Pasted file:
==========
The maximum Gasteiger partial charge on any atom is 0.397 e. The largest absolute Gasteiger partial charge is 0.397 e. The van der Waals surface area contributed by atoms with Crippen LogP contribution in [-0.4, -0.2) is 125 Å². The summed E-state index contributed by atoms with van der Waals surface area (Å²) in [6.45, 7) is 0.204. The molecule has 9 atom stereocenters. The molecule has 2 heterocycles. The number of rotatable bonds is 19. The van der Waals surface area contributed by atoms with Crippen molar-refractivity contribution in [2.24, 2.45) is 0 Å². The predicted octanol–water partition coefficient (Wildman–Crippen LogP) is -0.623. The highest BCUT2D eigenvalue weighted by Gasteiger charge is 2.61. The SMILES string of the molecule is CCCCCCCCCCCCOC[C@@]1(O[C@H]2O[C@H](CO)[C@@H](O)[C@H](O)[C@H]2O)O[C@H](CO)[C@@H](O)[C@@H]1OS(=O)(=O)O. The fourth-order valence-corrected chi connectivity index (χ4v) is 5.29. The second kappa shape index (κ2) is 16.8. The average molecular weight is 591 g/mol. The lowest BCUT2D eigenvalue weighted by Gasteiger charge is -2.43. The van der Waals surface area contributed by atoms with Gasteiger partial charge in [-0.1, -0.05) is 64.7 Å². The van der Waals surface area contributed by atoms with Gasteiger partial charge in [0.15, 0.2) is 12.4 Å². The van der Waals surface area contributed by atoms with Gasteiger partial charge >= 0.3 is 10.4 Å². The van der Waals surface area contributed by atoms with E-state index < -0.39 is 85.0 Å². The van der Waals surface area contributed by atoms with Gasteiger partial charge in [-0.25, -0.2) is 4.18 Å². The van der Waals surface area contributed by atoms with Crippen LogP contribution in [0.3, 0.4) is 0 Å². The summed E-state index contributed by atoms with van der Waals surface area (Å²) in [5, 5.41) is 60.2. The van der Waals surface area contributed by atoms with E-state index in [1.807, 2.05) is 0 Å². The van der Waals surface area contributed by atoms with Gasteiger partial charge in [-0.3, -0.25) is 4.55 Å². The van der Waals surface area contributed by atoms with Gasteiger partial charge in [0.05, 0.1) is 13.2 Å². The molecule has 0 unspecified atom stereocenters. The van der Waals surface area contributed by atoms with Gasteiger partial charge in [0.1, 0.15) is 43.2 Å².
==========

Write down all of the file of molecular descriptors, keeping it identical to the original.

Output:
The maximum Gasteiger partial charge on any atom is 0.397 e. The largest absolute Gasteiger partial charge is 0.397 e. The van der Waals surface area contributed by atoms with Crippen LogP contribution in [-0.4, -0.2) is 125 Å². The summed E-state index contributed by atoms with van der Waals surface area (Å²) in [6.45, 7) is 0.204. The molecule has 9 atom stereocenters. The molecule has 2 heterocycles. The number of rotatable bonds is 19. The van der Waals surface area contributed by atoms with Crippen molar-refractivity contribution in [2.24, 2.45) is 0 Å². The predicted octanol–water partition coefficient (Wildman–Crippen LogP) is -0.623. The highest BCUT2D eigenvalue weighted by Gasteiger charge is 2.61. The SMILES string of the molecule is CCCCCCCCCCCCOC[C@@]1(O[C@H]2O[C@H](CO)[C@@H](O)[C@H](O)[C@H]2O)O[C@H](CO)[C@@H](O)[C@@H]1OS(=O)(=O)O. The fourth-order valence-corrected chi connectivity index (χ4v) is 5.29. The second kappa shape index (κ2) is 16.8. The average molecular weight is 591 g/mol. The lowest BCUT2D eigenvalue weighted by Gasteiger charge is -2.43. The van der Waals surface area contributed by atoms with Gasteiger partial charge in [-0.1, -0.05) is 64.7 Å². The van der Waals surface area contributed by atoms with Gasteiger partial charge in [0.15, 0.2) is 12.4 Å². The van der Waals surface area contributed by atoms with Gasteiger partial charge >= 0.3 is 10.4 Å². The van der Waals surface area contributed by atoms with E-state index < -0.39 is 85.0 Å². The van der Waals surface area contributed by atoms with Gasteiger partial charge in [-0.25, -0.2) is 4.18 Å². The van der Waals surface area contributed by atoms with Crippen LogP contribution in [0.3, 0.4) is 0 Å². The summed E-state index contributed by atoms with van der Waals surface area (Å²) in [5, 5.41) is 60.2. The van der Waals surface area contributed by atoms with E-state index in [1.807, 2.05) is 0 Å². The van der Waals surface area contributed by atoms with Gasteiger partial charge in [-0.3, -0.25) is 4.55 Å². The van der Waals surface area contributed by atoms with Gasteiger partial charge in [0.05, 0.1) is 13.2 Å². The molecule has 0 unspecified atom stereocenters. The van der Waals surface area contributed by atoms with Gasteiger partial charge in [0.1, 0.15) is 43.2 Å².